Bequest Language

"I give, devise and bequeath to the Houston Symphony Endowment, a nonprofit corporation of the State of Texas, located at 615 Louisiana Street, Suite 102, Houston, Texas, 77002 the sum of $_______ or ____% from my estate."

able to be changed or cancelled

A revocable living trust is set up during your lifetime and can be revoked at any time before death. They allow assets held in the trust to pass directly to beneficiaries without probate court proceedings and can also reduce federal estate taxes.

cannot be changed or cancelled

tax on gifts generally paid by the person making the gift rather than the recipient

the original value of an asset, such as stock, before its appreciation or depreciation

the growth in value of an asset like stock or real estate since the original purchase

the price a willing buyer and willing seller can agree on

The person receiving the gift annuity payments.

the part of an estate left after debts, taxes and specific bequests have been paid

a written and properly witnessed legal change to a will

the person named in a will to manage the estate, collect the property, pay any debt, and distribute property according to the will

A donor advised fund is an account that you set up but which is managed by a nonprofit organization. You contribute to the account, which grows tax-free. You can recommend how much (and how often) you want to distribute money from that fund to the Endowment or other charities. You cannot direct the gifts.

An endowed gift can create a new endowment or add to an existing endowment. The principal of the endowment is invested and a portion of the principal’s earnings are used each year to support our mission.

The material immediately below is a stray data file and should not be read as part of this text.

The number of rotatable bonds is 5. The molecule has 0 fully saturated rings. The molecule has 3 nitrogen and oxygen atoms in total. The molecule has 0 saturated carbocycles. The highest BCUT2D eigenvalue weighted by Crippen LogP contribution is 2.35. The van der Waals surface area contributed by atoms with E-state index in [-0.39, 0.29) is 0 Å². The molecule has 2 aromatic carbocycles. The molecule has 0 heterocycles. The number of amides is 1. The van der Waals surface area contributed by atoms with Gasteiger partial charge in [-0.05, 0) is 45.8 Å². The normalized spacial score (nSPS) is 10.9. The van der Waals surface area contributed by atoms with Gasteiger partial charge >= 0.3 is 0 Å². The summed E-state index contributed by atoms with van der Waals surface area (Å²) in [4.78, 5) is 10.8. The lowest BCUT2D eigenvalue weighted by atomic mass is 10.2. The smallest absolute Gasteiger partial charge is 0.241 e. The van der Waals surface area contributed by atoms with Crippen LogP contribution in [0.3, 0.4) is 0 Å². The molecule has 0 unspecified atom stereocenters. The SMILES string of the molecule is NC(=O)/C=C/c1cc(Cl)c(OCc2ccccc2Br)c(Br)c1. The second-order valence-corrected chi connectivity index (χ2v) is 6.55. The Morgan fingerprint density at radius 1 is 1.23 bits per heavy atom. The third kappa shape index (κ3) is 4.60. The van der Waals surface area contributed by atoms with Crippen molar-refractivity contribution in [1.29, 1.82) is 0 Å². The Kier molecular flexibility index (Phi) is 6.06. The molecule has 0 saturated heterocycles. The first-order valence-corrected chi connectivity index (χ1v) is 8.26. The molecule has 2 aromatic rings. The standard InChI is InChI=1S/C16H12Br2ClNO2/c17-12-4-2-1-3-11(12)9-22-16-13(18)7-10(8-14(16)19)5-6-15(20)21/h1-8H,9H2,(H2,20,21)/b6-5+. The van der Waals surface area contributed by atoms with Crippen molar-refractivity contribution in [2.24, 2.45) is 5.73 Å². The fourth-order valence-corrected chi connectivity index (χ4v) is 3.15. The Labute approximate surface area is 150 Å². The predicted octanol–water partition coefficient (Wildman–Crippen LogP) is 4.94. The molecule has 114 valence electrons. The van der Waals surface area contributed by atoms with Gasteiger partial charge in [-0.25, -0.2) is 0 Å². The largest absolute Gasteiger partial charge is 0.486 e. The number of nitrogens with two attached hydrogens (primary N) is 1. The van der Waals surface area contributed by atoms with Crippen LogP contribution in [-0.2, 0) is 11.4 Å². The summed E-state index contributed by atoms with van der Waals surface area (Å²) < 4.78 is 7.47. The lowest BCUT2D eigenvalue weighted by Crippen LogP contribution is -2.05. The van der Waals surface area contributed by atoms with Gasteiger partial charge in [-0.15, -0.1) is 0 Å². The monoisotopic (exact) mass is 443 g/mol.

Tax on the growth in value of an asset—such as real estate or stock—since its original purchase.

Securities, real estate, or any other property having a fair market value greater than its original purchase price.

Real estate can be a personal residence, vacation home, timeshare property, farm, commercial property or undeveloped land.

You give assets to a trust that pays our organization set payments for a number of years, which you choose. The longer the length of time, the better the gift tax savings to you. When the term is up, the remaining trust assets go to you, your family or other beneficiaries you select. This is an excellent way to transfer property to family members at a minimal cost.

You fund this type of trust with cash or appreciated assets—and receive an immediate federal income tax charitable deduction. You can also make additional gifts; each one also qualifies for a tax deduction. The trust pays you, each year, a variable amount based on a fixed percentage of the fair market value of the trust assets. When the trust terminates, the remaining principal goes to the Endowment as a lump sum.

You fund this trust with cash or appreciated assets—and receive an immediate federal income tax charitable deduction. Each year the trust pays you or another named individual the same dollar amount you choose at the start. When the trust terminates, the remaining principal goes to the Endowment as a lump sum.

A beneficiary designation clearly identifies how specific assets will be distributed after your death.

A charitable gift annuity involves a simple contract between you and the Endowment where you agree to make a gift to the Endowment and we, in return, agree to pay you (and someone else, if you choose) a fixed amount each year for the rest of your life.